7 ways to deal with changes in your grieving brain
A week after my mom died, my husband took me out to dinner at our favorite Mexican restaurant. Usually, I order chili rellenos, but I told him that I was going to get something different this time.
Our food came, and we dug in. My husband asked me, “How are the chili rellenos?”
“I didn’t order chili rellenos,” I said as I lifted a bite of chili relleno to my mouth.
I looked at my fork, then at my husband. I didn’t remember ordering them even while I was eating them. That was the beginning of my long struggle with memory problems.
If you are grieving the loss of a loved one, you may find that your brain isn’t as reliable as it once was. You may feel like you’re “losing it.” You are not imagining this. Studies have found that grief can impact your brain in profound ways.
You may feel like you’re “losing it.” You are not imagining this.
During the grieving process, your brain gets overwhelmed by processing many feelings, such as sadness, anger, numbness, and loneliness, and it struggles to perform routine tasks related to concentrating, thinking, and remembering. Sometimes the grief is so deep and complex that it causes PTSD, depression, or anxiety. What’s happening?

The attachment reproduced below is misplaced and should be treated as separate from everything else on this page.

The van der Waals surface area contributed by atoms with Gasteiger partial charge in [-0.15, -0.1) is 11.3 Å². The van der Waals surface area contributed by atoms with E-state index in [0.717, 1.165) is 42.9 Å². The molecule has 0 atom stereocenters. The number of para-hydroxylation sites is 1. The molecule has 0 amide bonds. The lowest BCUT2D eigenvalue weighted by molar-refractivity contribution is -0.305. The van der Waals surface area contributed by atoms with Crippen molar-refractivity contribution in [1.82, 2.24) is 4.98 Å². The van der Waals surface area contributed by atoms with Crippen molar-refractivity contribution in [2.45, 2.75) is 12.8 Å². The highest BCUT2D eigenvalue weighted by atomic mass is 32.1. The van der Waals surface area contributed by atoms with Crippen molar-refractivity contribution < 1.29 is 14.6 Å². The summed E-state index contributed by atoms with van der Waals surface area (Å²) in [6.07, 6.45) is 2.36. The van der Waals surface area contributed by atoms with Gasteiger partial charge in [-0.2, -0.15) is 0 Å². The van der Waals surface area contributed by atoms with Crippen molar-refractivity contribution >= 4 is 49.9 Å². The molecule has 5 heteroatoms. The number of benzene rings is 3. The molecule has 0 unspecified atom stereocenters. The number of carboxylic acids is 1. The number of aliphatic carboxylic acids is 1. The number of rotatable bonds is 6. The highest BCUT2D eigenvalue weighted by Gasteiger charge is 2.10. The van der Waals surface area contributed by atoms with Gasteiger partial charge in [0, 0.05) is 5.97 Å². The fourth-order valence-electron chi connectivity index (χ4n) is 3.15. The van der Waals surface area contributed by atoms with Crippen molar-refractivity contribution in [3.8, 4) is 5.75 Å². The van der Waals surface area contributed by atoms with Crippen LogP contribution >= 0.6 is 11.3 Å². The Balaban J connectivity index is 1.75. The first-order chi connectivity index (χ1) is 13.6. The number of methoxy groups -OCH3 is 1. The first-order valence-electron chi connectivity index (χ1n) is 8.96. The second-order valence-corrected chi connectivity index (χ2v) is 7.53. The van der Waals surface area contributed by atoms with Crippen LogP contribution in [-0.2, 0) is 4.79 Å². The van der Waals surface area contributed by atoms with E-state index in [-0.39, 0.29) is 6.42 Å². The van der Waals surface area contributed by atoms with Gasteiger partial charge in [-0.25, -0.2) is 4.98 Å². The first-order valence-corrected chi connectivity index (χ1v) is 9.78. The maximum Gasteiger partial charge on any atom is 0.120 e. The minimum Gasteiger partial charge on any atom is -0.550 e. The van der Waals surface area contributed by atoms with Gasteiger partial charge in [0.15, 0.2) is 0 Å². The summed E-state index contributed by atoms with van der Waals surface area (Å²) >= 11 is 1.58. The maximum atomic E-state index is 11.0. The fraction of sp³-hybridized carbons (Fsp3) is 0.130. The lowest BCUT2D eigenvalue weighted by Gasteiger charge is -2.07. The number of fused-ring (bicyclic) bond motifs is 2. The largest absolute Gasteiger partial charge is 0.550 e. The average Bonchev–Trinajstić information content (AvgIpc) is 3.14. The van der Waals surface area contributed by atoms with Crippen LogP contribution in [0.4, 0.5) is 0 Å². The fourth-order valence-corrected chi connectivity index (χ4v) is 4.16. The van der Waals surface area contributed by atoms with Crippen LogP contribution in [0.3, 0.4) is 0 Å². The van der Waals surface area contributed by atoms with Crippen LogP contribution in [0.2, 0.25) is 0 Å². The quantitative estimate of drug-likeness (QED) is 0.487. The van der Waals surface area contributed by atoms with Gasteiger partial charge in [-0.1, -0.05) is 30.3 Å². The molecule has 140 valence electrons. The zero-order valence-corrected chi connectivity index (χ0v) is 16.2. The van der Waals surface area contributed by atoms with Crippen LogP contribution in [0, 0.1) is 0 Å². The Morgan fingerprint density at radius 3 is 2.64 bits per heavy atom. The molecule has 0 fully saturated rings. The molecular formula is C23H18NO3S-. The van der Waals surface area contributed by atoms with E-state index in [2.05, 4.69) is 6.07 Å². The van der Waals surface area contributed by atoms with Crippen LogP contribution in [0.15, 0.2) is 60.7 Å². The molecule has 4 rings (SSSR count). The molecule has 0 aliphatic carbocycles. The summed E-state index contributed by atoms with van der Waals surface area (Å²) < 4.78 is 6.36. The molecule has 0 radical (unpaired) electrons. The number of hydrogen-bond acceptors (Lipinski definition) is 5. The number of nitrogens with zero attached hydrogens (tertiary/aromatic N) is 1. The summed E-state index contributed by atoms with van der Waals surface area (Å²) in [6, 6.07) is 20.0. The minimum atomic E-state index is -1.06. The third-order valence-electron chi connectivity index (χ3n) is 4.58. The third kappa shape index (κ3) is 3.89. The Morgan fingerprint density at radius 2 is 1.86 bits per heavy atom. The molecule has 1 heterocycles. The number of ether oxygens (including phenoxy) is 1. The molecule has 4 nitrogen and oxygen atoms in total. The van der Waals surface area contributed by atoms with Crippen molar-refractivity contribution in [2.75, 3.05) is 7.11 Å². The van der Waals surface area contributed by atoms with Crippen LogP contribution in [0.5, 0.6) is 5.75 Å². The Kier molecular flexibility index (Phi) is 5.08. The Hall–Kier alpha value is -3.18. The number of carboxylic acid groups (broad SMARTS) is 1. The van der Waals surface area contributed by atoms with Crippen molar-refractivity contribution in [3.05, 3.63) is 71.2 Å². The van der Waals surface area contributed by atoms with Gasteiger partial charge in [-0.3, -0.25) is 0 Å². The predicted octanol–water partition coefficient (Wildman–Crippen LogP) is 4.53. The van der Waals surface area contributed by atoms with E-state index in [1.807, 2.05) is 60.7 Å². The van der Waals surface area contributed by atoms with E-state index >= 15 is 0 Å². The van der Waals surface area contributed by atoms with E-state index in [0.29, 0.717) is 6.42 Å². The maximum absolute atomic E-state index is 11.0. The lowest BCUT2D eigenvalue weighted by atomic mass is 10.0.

Your body has reacted to your grief by releasing chemicals that mess with your limbic system and pre-frontal cortex. Those are the areas of your brain that regulate emotions, memory, learning, decision making, concentration, and organization. They get all jacked up by these chemicals, and you turn into a forgetful, foggy-headed mess.
This state of mind may last for days or weeks or months. In some people, it can last for years.
What do experts say you can do about this?
Seven Ways to Deal with Changes in Your Grieving Brain
1. Don’t fight the grief. Allow it to run its natural course but take care of yourself while that happens.
2. Make sure you’re getting enough sleep.
3. Eat healthy foods.
4. Exercise. Even going for a short walk can clear your mind.
5. Talk to people.
6. Find healthy outlets to channel your grief, such as hobbies or reading.
7. Rely on tools. I use the notes app and the alarm on my phone to help me remember things I need to do. Sticky notes work well, too.
If you find you’re losing the battle to cope with it, seek help.
Don't numb yourself with drugs or alcohol or even food. Avoid overworking.
If you find you’re losing the battle to cope with it, seek help. There’s absolutely nothing wrong with seeking the guidance of a therapist or a support group.